To put this into perspective: In Fiji, 50% of the population lives below the poverty line, a boat captain, cook or taxi driver earns 25 Euros a week, and the cost of things away from the tourist trail is often very cheap indeed. So the big question is: Where does all the money go that the 500.000 annual tourists cough up? My feeling is that the select few working with tourists are doing extremely well, whilst the money does seldom if ever reach the population at large.

From Caqalai, I headed over to the island of Ovalau, exploring its colonial town of Levuka and the interior village of Lovoni, situated smack-bang in the centre of a massive crater that was formed when a volcano erupted here a long time ago, creating the island. I spent some time there with two American Peace Corps volunteers, who told me stories of rampant domestic violence in the Fijian villages the worked in, a fact that I had also read about in my guidebook. I was pretty stunned nevertheless, as all the Fijians I have met so far were exceptionally nice. As often, things are not always what the appear to be I guess. For my last few days in Fiji I went to have a look at the capital, Suva (and its great Fiji Museum), before making my way back to Nadi for one final day in the country, which I mostly spent on the Airport Golf Course where Vijay Singh used to work as a caddy and play golf in his youth before becoming famous.

Well, and this already concludes my two short weeks on Fiji. Whilst I didn't find the pacific paradise I had been somehow expecting, I was intrigued by the rich culture and unique customs of the islands. Until the early 19th century, Fiji had been mostly unexplored due to the treacherous shallow reefs in the region that kept explorers away, whilst the geographic isolation of many of its 333 islands has further added to the development of distinct customs, even different languages. Widow strangulation, for instance, is still being practiced amongst certain tribes to this day, whereas the widow is killed by strangulation upon her husband's death so that their souls can escape to heaven together. I would love to come back one day and really explore the more remote islands of the archipelago (and the neighbouring pacific countries of course), many of which can only be reached by cargo boats that often run only once a month, or by expensive charter planes.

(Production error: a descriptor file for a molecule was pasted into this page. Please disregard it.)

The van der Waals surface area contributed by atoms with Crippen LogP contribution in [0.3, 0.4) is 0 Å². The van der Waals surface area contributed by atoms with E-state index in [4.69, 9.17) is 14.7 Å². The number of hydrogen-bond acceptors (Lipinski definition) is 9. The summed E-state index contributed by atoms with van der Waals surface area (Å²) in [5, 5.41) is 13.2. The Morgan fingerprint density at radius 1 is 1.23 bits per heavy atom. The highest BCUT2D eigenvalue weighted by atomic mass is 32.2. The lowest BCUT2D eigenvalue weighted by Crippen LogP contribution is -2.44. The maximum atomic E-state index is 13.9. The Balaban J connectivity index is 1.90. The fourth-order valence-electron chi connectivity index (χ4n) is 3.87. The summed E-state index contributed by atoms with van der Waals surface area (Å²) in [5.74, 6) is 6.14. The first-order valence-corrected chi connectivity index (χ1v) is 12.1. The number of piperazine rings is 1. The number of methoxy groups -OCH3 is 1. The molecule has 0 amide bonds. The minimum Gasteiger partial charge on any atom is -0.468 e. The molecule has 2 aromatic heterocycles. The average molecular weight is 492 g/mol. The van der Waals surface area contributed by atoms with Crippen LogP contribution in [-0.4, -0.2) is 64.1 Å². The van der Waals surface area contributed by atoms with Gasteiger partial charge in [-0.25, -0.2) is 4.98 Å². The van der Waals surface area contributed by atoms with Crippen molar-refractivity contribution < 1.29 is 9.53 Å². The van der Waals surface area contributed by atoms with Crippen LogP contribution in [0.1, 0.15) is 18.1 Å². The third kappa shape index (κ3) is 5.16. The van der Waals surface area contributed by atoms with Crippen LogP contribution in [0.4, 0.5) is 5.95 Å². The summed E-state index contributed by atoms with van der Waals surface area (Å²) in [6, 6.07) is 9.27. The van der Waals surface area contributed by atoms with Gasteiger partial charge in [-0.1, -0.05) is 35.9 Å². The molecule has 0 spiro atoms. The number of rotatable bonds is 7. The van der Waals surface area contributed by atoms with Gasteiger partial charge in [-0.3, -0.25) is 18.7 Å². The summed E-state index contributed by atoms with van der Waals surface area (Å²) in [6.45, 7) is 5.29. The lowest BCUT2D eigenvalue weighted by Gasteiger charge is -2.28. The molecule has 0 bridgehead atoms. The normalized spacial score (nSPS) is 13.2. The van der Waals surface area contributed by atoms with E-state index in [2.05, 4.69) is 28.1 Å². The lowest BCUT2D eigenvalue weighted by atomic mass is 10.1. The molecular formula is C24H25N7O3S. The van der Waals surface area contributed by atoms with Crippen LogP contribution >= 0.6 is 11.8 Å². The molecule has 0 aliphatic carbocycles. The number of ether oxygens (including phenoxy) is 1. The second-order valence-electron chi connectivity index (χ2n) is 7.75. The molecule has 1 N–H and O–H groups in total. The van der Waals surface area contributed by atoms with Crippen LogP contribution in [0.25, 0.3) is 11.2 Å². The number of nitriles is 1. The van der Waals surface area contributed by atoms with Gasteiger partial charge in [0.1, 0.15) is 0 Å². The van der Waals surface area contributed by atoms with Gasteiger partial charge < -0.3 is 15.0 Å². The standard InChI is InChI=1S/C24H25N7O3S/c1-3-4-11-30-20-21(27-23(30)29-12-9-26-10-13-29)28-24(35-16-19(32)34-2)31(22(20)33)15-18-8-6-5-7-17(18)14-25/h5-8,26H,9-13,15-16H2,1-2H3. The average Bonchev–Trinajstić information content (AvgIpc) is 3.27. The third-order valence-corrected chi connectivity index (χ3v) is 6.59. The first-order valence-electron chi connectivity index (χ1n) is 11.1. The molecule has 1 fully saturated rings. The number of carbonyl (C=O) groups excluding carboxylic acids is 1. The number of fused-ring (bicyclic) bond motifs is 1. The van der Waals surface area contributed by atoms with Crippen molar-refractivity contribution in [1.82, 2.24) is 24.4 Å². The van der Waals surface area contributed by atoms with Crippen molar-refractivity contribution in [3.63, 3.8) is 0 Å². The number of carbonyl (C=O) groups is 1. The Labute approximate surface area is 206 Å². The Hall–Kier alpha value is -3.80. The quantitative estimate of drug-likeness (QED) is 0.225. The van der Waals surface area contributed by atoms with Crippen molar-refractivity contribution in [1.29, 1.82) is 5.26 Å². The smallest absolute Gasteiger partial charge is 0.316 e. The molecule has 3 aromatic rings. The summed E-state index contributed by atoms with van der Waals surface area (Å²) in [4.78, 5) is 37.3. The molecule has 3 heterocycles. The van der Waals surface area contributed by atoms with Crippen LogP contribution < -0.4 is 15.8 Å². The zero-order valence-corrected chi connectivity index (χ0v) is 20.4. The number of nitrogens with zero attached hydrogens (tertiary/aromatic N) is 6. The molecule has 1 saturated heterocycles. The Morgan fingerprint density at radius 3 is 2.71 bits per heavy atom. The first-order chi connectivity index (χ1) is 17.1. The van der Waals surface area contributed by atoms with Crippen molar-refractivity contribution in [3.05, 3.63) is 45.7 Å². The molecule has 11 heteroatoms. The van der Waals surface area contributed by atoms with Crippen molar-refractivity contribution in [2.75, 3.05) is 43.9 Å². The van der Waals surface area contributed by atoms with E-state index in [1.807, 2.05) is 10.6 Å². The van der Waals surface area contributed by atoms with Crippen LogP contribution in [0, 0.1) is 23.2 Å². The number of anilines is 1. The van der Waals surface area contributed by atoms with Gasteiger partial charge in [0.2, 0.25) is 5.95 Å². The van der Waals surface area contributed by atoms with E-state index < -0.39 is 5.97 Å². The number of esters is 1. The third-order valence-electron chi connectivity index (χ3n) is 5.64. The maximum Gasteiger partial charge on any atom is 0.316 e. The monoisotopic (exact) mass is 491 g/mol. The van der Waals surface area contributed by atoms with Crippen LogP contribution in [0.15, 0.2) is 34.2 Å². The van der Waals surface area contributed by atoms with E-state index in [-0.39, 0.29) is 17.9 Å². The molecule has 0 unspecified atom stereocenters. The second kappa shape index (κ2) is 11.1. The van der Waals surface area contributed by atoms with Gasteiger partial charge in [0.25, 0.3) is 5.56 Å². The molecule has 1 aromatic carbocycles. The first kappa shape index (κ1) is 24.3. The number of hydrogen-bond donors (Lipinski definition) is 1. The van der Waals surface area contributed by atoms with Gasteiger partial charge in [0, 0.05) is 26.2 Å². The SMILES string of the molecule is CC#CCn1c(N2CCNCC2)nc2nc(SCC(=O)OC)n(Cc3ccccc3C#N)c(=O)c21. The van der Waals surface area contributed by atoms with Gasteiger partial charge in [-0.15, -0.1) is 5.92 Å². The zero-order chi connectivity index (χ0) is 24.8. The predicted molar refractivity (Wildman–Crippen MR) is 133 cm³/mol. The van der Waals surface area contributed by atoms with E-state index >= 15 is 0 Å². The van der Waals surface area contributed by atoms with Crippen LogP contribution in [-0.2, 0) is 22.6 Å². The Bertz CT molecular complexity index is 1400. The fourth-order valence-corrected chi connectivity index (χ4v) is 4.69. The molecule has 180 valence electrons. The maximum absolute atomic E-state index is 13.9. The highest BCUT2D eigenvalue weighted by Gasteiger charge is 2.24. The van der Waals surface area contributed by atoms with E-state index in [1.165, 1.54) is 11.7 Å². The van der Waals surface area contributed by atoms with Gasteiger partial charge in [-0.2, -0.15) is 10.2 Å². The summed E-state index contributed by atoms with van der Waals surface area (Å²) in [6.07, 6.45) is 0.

But looking for the perfect beach, I would head back to southeast Asia anytime. If I had come to Fiji on an expensive two week vacation all the way from Europe and found the seaweed-covered sea and beaches combined with the amount of man-made rubbish everywhere that I have seen here, I would be more than disappointed to have spent so much money. Then again, maybe I was just unlucky in my choice of islands - the perfect Fijian beach that I have always seen on postcards got to be out there somewhere. Bula!

Next stop: Honolulu (Oahu, Hawaii, USA).



To view my photos, have a look at pictures.beiske.com. And to read the full account of my journey, have a look at the complete book about my trip at Amazon (and most other online book shops).




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9th April 2010

Nice
Great post Ben. Really enjoyed the pics and videos! :-D Travel safe. AL
9th April 2010

You truly have an imaginative way of writing things. I was so caught up in the story while being at work that I totally forgot in what language I was answering the phone! Goedemorgen is that english or dutch?!? :) Back to work I guess, first lunch! have fun in hawaii
9th April 2010

Bula Bula
In 2004 we visited the lovely island of Matamanoa. Nothing on the island but one resort. I think it had the lovely beaches that you were looking for. It was extremely quiet and relaxing.
10th April 2010

and there goes Fiji off my must see list :D. It was noble of you to try and put a positive spin on things but the pictures ascertain to the fact that this isn't exactly the Island paradise I had thought it was. But the insight in to Fijian culture was very interesting.
12th April 2010

Next Stop, Hawaii
I've been to Hawaii twice. I want to know if you'll be able to continue traveling cheaply, there. It sets us Americans back a bit when we travel to Hawaii. I guarantee you, that you'll find beautiful beaches there, and little, if any, trash.